“A non-citizen on a foreign boat outside the migration zone is granted an enforcement visa when, because a fisheries officer has reasonable grounds to believe that the boat has been used, is being used or is intended to be used in the commission of a fisheries detention offence, a fisheries officer:
(a) makes requirement of the boat’s master under subparagraph 84(1)(k)(ii) or paragraph 84(1)(l) of the Fisheries Management Act 1991; or
(b) exercises his or her power under paragraph 84(1)(m) of that Act in relation to the boat;
whichever occurs first.”
 The enforcement visa is not a visa sought by the non-citizen. It is a mechanism that enables the authorities to lawfully bring him into the migration zone and continues to be in effect for a period of time related to the making of the decision whether or not to prosecute the non-citizen.
 In my view the fact that the appellant was held against his will, albeit lawfully, for such a lengthy period whilst the authorities determined how best to deal with him is a matter to be taken into account in determining an appropriate sentence. The learned sentencing judge declined to exercise his discretion to take that matter into account but did so on a misunderstanding of the status of the appellant. It was an error to fail to take this matter into account.
 A similar view to that which I have expressed was adopted by Mildren J in R v Zainudin & Ho (supra). His Honour pointed out that the holding of a person under s 250 of the Migration Act is not subject to any time limit. There is no requirement to bring a charge within any particular time and there is no obligation to bring such a person detained before a justice. As his Honour observed, the potential for abuse is obvious. Mildren J went on to say (par  and ):
“Clearly being held in detention is the same, for all practical purposes, as being held in remand so far as the detainee is concerned. Considerations of justice require that it be taken into account in a proper case. … There can be no doubt that the defendant was in custody when he was held in detention. Now whether the detention was under the Fisheries Management Act or the Immigration Act, he was not free to go and he would have committed an offence if he had escaped. This kind of detention is different from the kind of Immigration detention used to hold illegal immigrants because they have the right under s 198 of the Immigration Act to ask the Minister to remove them from Australia and then they must be removed as soon as is reasonably practicable. Section 198 does not apply to prisoners held under and detained under s 250.”
 In this case the appellant was detained for a period of almost four months in relation to the prosecution of offences which themselves do not carry a penalty of imprisonment save as a default provision in respect of non-payment of any fine imposed. In the event of a fine being imposed and there being a failure to pay, the maximum period of imprisonment in default in this jurisdiction is three months.
 It was the submission of the appellant that his lengthy period in detention (however described) should have been taken into account in a number of ways. Firstly, it should have been taken into account in deciding whether to impose a fine at all. Secondly, if fines were to be imposed, then the period in custody should have been taken into account in deciding whether to impose an aggregate fine rather than separate cumulative fines. Thirdly, if separate fines were to be imposed, then the period in custody should have been taken into account in deciding whether to make the default periods of imprisonment concurrent. The learned sentencing judged failed to consider any of these approaches.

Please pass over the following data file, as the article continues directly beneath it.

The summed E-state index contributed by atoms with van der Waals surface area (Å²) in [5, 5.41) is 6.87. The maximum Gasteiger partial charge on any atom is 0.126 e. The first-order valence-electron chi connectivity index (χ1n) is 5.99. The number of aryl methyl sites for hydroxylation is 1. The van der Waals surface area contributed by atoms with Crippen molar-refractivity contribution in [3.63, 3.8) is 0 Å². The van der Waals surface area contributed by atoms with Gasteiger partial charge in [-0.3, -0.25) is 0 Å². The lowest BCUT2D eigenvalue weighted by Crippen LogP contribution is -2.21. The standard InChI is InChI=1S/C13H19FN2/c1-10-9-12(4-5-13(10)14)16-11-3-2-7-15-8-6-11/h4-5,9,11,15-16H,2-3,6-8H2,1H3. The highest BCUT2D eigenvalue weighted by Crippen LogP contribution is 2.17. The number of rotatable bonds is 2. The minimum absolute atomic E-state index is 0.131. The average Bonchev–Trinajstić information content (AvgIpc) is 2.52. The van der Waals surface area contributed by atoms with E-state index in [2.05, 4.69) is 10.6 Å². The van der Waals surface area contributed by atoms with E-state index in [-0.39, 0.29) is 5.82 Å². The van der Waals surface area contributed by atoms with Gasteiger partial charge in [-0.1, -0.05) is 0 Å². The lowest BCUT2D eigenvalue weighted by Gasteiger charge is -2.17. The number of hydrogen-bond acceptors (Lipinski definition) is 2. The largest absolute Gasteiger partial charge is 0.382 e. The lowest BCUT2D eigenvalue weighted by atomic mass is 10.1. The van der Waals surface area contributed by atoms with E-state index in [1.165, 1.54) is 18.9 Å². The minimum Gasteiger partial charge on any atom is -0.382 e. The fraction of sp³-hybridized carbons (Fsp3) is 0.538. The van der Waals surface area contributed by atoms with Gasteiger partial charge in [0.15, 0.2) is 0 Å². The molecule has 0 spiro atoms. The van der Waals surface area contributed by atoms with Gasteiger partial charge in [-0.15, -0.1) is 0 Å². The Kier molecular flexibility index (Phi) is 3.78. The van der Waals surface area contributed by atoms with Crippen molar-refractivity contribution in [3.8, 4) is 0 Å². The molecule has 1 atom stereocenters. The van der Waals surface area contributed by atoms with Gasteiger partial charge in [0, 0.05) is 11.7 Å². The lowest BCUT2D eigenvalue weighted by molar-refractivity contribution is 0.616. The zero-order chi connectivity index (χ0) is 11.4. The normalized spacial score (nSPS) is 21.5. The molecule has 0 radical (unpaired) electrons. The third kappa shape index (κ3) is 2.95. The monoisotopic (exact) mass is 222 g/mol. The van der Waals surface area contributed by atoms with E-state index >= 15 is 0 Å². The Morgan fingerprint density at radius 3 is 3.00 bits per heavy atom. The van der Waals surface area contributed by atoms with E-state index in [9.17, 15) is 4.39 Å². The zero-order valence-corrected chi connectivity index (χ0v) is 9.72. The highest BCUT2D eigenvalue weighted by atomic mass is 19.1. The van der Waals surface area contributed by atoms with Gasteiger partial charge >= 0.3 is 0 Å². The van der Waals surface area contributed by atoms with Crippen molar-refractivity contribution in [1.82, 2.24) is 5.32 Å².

The learned sentencing judge imposed cumulative fines and directed that the periods to be served in custody for default of payment were to be served cumulatively in respect of the two fines he imposed. As is acknowledged by the respondent, s 15A(3) and (4) of the Crimes Act (Cth) provide that periods to be served in custody in such circumstances are to be served concurrently unless the court determines that there are circumstances that warrant that any periods to be served in custody should be cumulative. The starting point is one of concurrency. In this case the attention of the learned sentencing judge was not drawn to those provisions and he did not advert to those requirements of the Crimes Act (Cth) but, rather, referred to s 26(6) of the Sentencing Act (NT). Under that section there is an assumption of cumulation unless the court orders otherwise. To that extent the provision is inconsistent with the provision of the Crimes Act and the Crimes Act provision should have been applied. It was not.
 In my opinion, for the reasons set out above, the appeal should be allowed and the sentences set aside. It falls to this Court to re-sentence the appellant. The sentence should reflect the fact that the offences have common elements and, in accordance with the observations of the High Court in Pearce v The Queen (supra), the appellant should not be punished twice where conduct falls into an area of overlap between offences. Further, the whole of the time spent in detention, being the period from 27 September 2004 through to 20 January 2005, should be taken into account in assessing the appropriate penalty. However, notwithstanding that lengthy period of detention, it is appropriate to impose a substantial fine. Such a penalty is appropriate to reflect the seriousness of the offending, the need for general deterrence and the other matters addressed by the learned sentencing judge. In light of the overlapping nature of the offending and the period of detention served, I regard it as appropriate that an aggregate fine be imposed with the consequence that there be one period of imprisonment in the event of default in payment. In my opinion the appellant should be convicted on both counts and an aggregate fine of $100,000 imposed. I would order pursuant to s 26(2) of the Sentencing Act that if the fine is not paid within 28 days the appellant is to be imprisoned until his liability to pay the fine is discharged.
 I would order accordingly.
 I agree with the reasons for decision of Riley J and the orders that he proposes.